When someone is buying a phone from an eCommerce site, they would look for product description, price, color and other important attributes of a product. Most synthetic monitoring solutions will not allow you to verify different types of elements like images, links, buttons etc on a page which your end user would need. With TruMonitor you can verify all types of elements on page and also add custom scripts for complex logical verifications.

If you are an ONLINE BOOKING company
Usually flights and hotels are booked by providing a date of travel or date of check-in. You record a script in June 2018 picking July 2018 travel and check-in dates. If you use the same recorded script for synthetic monitoring continuously it will start breaking after the chosen dates. The reason being calendar will start showing up differently from August 2018. Unlike other monitoring solutions which either do not offer this capability or have a flaky approach for addressing dynamic dates, CloudQA provides you an option to work with  dynamic dates f which would never break.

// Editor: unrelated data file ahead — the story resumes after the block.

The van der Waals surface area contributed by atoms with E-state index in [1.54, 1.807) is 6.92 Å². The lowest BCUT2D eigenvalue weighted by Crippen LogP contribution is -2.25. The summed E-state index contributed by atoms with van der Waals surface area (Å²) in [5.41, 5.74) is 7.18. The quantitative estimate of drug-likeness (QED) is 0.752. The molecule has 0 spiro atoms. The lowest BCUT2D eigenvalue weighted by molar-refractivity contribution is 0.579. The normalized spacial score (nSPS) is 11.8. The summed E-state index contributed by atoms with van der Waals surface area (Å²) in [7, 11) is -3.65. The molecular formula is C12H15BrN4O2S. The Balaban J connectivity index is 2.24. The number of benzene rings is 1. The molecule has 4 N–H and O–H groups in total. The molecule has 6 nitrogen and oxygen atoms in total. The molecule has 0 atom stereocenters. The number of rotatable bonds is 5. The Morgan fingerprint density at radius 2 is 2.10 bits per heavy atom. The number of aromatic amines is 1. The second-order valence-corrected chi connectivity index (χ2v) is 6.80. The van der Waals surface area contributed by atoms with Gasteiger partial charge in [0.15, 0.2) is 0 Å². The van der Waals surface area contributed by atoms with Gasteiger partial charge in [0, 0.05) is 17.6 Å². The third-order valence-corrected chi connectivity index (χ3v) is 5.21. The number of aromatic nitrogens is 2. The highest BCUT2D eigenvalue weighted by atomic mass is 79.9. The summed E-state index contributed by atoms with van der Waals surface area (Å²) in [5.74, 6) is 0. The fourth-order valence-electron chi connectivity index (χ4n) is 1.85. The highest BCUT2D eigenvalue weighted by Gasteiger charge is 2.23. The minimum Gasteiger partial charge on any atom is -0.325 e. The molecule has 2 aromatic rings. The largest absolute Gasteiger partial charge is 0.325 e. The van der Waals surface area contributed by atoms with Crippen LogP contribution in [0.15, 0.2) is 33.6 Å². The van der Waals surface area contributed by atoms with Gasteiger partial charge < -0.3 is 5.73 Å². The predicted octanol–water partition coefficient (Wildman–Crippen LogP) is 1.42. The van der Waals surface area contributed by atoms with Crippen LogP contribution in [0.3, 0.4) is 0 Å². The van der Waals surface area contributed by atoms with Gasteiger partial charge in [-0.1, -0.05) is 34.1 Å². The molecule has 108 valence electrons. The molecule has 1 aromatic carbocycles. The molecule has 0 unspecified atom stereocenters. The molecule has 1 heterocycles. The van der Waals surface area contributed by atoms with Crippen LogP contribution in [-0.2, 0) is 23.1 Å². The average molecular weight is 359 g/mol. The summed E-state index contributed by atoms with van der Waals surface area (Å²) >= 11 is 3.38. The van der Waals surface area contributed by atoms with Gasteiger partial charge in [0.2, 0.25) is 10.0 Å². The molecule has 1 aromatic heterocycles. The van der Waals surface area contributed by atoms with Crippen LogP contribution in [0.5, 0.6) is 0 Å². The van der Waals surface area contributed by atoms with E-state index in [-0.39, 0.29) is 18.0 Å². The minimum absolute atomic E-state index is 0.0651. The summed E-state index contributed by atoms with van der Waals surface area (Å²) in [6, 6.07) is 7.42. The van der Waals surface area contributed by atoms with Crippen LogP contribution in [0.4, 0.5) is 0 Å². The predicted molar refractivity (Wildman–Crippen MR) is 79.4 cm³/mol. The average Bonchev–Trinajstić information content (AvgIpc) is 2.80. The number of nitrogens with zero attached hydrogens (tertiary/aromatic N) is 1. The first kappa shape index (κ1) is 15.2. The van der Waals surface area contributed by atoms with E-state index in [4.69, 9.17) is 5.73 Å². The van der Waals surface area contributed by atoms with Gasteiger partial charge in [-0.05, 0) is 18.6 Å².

If you have an AGILE APPLICATION ENVIRONMENT
Online e-commerce can be very competitive and companies constantly have tweak their application to improve user experience. For example,  in an eCommerce purchase, let’s say you had a dropdown to display cities based on a state for a user to select. To improve this process you change the dropdown to an auto suggest text box. With other monitoring tools all your synthetic monitoring critical workflows would have to be discarded and created from scratch. With CloudQA, you have the flexibility of deleting the dropdown stop and add step to type into an auto suggest text box by just click of a button.

If your web application has EXTERNAL DEPENDENCIES (API’s)
While purchasing a product on eCommerce website, one would have to go through a delivery process by providing zip code and in most cases delivery is done by a third party service provider. Generally, third party providers use APIs for verifying if they can deliver to the specified zip code. With CloudQA, you can combine web application flows with API invocation into one single script and monitor them together make it a smooth process.